[Python-ideas] "While" suggestion

Andrew Toulouse andrew at atoulou.se
Wed Jul 9 13:42:19 CEST 2008

If I'm understanding you correctly, this would address something I've wanted
list comprehensions to do for a little while:

[x for x in range(0,10) until greaterthanN(4,x)]

or, trying to take from the above example,

tokenchecks = [token for regex,token in match_tok until regex.match(s)]
# do whatever from this point forward.
    return tokenchecks[-1]

This ignores the case where you might want to bind a name to the expression
in an if and until to prevent redundancy, like so:

tokenchecks = [token for regex,token in match_tok until regex.match(s) !=
None if regex.match(s)]
#"!= None" included to make the point that you can evaluate more than simple
presence of a value
if len(tokenchecks) == 0:
    #do stuff

Perhaps you could add some variable binding in there (...maaaaybe.):
#Bad example?
tokenchecks = [token for regex,token in match_tok until MatchP != None if
MatchP with MatchP as regex.match(s)]

#Better example?
tokenchecks = [token for regex,token in match_tok until MatchP.group(0) ==
'somethingspecific' if MatchP with MatchP as regex.match(s)]

There are arguments for or against making list comprehensions more complex
to accommodate what I hope I understand this thread is getting at, but this
is my two cents on a possible syntax. It seems the pattern (or idiom, or
whatever the proper term is) of stopping a loop that operates on data before
you're done is common enough to justify it. One could argue that this
complicates list comprehensions needlessly, or one could argue that list
comprehensions already do what for loops can, but serve as shortcuts for
common patterns.

It also occurs to me that this may not net as much benefits in parallel (or
OTOH it could make it easier), but as I do not have significant experience
in parallel programming I'll shy away from further commenting.

I'm tired and this email has undergone several revisions late at night on an
empty stomach. I apologize for the resulting strangeness or disjointedness,
if any. Come to think of it, my example might be worse than my fatigued
brain is allowing me to believe.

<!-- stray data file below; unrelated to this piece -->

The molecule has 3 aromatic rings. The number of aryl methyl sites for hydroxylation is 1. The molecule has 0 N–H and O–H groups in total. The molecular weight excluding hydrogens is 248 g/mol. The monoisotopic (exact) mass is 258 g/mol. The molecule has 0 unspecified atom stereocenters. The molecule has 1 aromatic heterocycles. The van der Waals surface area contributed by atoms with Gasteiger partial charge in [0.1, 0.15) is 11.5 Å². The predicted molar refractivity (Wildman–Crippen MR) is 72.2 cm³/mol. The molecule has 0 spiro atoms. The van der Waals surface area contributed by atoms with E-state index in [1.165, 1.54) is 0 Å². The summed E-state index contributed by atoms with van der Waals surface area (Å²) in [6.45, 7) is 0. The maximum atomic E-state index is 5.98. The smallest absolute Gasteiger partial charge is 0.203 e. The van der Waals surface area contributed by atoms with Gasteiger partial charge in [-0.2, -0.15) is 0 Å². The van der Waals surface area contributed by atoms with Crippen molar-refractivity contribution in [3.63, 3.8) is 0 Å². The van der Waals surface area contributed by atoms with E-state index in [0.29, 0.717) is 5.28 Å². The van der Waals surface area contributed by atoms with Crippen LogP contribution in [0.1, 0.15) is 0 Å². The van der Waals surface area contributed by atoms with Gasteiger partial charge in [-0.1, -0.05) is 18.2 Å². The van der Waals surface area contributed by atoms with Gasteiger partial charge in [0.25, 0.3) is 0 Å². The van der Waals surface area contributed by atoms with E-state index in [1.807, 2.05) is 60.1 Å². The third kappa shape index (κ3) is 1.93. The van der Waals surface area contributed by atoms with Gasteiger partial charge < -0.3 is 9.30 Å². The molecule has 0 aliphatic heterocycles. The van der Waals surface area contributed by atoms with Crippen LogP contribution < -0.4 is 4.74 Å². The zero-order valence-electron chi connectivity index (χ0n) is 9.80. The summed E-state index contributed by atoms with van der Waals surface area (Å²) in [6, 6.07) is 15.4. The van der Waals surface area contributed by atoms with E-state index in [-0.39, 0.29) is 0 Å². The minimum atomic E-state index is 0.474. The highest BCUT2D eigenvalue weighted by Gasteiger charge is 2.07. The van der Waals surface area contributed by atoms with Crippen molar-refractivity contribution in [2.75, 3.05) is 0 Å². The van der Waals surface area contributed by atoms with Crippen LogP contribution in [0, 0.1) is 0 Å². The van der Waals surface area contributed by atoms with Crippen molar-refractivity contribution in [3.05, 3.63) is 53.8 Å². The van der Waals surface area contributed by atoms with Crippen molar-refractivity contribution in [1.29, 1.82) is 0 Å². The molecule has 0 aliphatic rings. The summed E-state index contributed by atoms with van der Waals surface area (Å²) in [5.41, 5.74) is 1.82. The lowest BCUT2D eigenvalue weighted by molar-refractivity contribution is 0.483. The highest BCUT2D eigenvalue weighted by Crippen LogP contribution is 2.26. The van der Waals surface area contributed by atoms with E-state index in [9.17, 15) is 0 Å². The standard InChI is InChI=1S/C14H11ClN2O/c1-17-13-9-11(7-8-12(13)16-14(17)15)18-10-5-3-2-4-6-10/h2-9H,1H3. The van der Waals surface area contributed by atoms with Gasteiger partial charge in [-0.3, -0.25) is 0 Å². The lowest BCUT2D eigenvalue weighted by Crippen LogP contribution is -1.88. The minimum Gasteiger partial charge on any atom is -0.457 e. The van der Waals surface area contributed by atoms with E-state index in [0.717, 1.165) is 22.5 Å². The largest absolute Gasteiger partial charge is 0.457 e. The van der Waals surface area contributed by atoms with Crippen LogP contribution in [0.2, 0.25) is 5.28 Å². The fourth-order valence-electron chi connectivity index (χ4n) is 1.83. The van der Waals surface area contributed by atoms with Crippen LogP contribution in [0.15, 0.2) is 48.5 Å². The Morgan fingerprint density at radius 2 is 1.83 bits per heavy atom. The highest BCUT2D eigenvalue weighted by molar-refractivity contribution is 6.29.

Afterthought: what would happen if the 'until' and 'if' conditions were
opposite? Presumably, if the until were never fulfilled, all elements would
be present, but if the reverse were true, would it filter out the result,
then, and stop?

On Tue, Jul 8, 2008 at 11:16 AM, Terry Reedy <tjreedy at udel.edu> wrote:

> Talin wrote:
>  I'm actually more interested in the "as" clause being added to "if" rather
>> than "while". The specific use case I am thinking is matching regular
>> expressions, like so:
>>   def match_token(s):
>>      # Assume we have regex's precompiled for the various tokens:
>>      if re_comment.match(s) as m:
>>         # Do something with m
>>         process(TOK_COMMENT, m.group(1))
>>      elif re_ident.match(s) as m:
>>         # Do something with m
>>         process(TOK_IDENT, m.group(1))
>>      elif re_integer.match(s) as m:
>>         # Do something with m
>>         process(TOK_INT, m.group(1))
>>      elif re_float.match(s) as m:
>>         # Do something with m
>>         process(TOK_COMMENT, m.group(1))
>>      elif re_string.match(s) as m:
>>         # Do something with m
>>         process(TOK_STRING, m.group(1))
>>      else:
>>         raise InvalidTokenError(s)
>> In other words, the general design pattern is one where you have a series
>> of tests, where each test can return either None, or an object that you want
>> to examine further.
> One of the things I do not like above is the repetition of the assignment
> target, and statement ends, where it is a little hard to see if it is
> spelled the same each time.  I think it would be more productive to work on
> adding to the stdlib a standardized store-and-test class -- something like
> what others have posted on c.l.p.  In the below, I factored out the null
> test value(s) from the repeated if tests and added it to the pocket instance
> as a nulls test attribute.
> def pocket():
>  def __init__(self, nulls):
>    if type(nul;s) != tuple or nulls == ():
>        nulls = (nulls,)
>    self.nulls = nulls
>  def __call__(self, value):
>    self.value = value
>    return self
>  def __bool__(self)
>    return not (self.value in self.nulls)
> then
>    def match_token(s):
>       # Assume we have regex's precompiled for the various tokens:
>       p = pocket(None) # None from above, I don't know match return
>       if p(re_comment.match(s)):
>          # Do something with p.value
>          process(TOK_COMMENT, p.value.group(1))
>       elif p(re_ident.match(s)):
>          # Do something with p.value
>          process(TOK_IDENT, p.value.group(1))
>       elif p(re_integer.match(s)):
>          # etc
> Pocket could be used for the while case, but I will not show that because I
> strongly feel 'for item in iteratot' is the proper idiom.
> Your specific example is so regular that it also could be written (better
> in my opinion) as a for loop by separating what varies from what does not:
> match_tok = (
>  (re_comment, TOK_COMMENT),
>  (re_indent, TOK_INDENT),
>   ...
>  (re_string, TOK_STRING),
> )
> # if <re_x> is actually re.compile(x), then tokens get bundled with
> # matchers as they are compiled.  This strikes me as good.
> for matcher,tok in match_tok:
>  m = matcher.match(s)
>  if m:
>    process(tok, m.group(1)
>    break
> else:
>  raise InvalidTokenError(s)
> Notice how nicely Python's rather unique for-else clause handles the
> default case.
> Terry Jan Reedy
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> Python-ideas mailing list
> Python-ideas at python.org
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